Behavioural Brain Research
This systematic review examined whether event-related potentials (ERPs) during higher cognitive processing can detect subtle, early signs of neurodegenerative disease. Original, empirical studies retrieved from PsycINFO and PubMed were reviewed if they analyzed patterns in cognitive ERPs (≥150 ms post-stimulus) differentiating mild cognitive impairment (MCI), Alzheimer’s disease (AD), or cognitively intact elders who carry AD risk through the Apolipoprotein-E ε4 allele (ε4+) from healthy older adult controls (HC). The 100 studies meeting inclusion criteria (MCI = 47; AD = 47; ε4+ = 6) analyzed N200, P300, N400, and occasionally, later components. While there was variability across studies, patterns of reduced amplitude and delayed latency were apparent in pathological aging, consistent with AD-related brain atrophy and cognitive impairment. These effects were particularly evident in advanced disease progression (i.e., AD > MCI) and in later ERP components measured during complex tasks. Although ERP studies in intact ε4+ elders are thus far scarce, a similar pattern of delayed latency was notable, along with a contrasting pattern of increased amplitude, consistent with compensatory neural activation. This limited work suggests ERPs might be able to index early neural changes indicative of future cognitive decline in otherwise healthy elders. As ERPs are also accessible and affordable relative to other neuroimaging methods, their addition to cognitive assessment might substantively enhance early identification and characterization of neural dysfunction, allowing opportunity for earlier differential diagnosis and targeting of intervention. To evaluate this possibility there is urgent need for well-powered studies assessing late cognitive ERPs during complex tasks, particularly in healthy elders at risk for cognitive decline.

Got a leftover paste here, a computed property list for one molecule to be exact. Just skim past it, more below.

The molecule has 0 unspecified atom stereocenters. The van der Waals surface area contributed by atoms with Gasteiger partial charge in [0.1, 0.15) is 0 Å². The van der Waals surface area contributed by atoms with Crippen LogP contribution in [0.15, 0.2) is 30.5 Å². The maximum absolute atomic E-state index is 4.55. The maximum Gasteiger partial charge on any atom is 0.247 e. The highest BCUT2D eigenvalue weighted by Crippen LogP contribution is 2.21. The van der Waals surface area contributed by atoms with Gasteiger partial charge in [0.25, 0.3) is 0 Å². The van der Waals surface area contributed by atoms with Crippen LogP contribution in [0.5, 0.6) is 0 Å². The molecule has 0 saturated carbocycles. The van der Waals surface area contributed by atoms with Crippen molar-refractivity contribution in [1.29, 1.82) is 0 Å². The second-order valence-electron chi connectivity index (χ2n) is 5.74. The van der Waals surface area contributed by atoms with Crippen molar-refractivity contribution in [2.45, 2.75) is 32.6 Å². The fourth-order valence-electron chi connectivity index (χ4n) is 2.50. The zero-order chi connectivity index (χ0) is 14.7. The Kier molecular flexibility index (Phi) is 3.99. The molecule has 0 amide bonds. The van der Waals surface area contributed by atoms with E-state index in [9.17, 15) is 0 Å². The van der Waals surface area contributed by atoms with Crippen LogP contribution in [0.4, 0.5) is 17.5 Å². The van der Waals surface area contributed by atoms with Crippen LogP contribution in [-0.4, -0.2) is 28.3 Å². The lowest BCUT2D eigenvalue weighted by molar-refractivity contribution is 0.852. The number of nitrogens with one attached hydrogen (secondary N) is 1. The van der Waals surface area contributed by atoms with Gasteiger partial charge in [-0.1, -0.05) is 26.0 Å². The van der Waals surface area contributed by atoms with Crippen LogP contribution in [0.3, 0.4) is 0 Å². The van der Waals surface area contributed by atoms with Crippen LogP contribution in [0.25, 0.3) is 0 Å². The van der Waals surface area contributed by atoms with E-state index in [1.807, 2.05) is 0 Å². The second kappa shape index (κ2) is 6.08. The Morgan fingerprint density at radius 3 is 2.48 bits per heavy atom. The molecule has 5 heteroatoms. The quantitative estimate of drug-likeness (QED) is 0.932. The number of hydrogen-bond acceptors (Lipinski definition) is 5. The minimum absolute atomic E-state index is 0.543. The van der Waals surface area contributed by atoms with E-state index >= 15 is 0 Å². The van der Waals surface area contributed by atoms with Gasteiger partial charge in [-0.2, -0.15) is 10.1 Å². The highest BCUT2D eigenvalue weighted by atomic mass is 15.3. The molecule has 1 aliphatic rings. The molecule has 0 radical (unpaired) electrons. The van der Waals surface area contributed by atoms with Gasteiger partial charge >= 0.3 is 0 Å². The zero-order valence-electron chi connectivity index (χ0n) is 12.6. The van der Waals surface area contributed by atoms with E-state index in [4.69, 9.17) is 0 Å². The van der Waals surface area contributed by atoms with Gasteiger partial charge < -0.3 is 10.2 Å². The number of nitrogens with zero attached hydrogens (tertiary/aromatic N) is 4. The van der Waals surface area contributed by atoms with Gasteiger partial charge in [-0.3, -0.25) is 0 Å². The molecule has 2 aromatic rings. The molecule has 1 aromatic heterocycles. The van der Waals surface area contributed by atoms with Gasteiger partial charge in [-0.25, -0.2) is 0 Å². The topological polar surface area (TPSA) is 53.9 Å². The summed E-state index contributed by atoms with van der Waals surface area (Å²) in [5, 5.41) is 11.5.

Paitel, Elizabeth Rose; Samii, Marielle R.; and Nielson, Kristy A., "A Systematic Review of Cognitive Event-related Potentials in Mild Cognitive Impairment and Alzheimer’s Disease" (2021). Psychology Faculty Research and Publications. 480.
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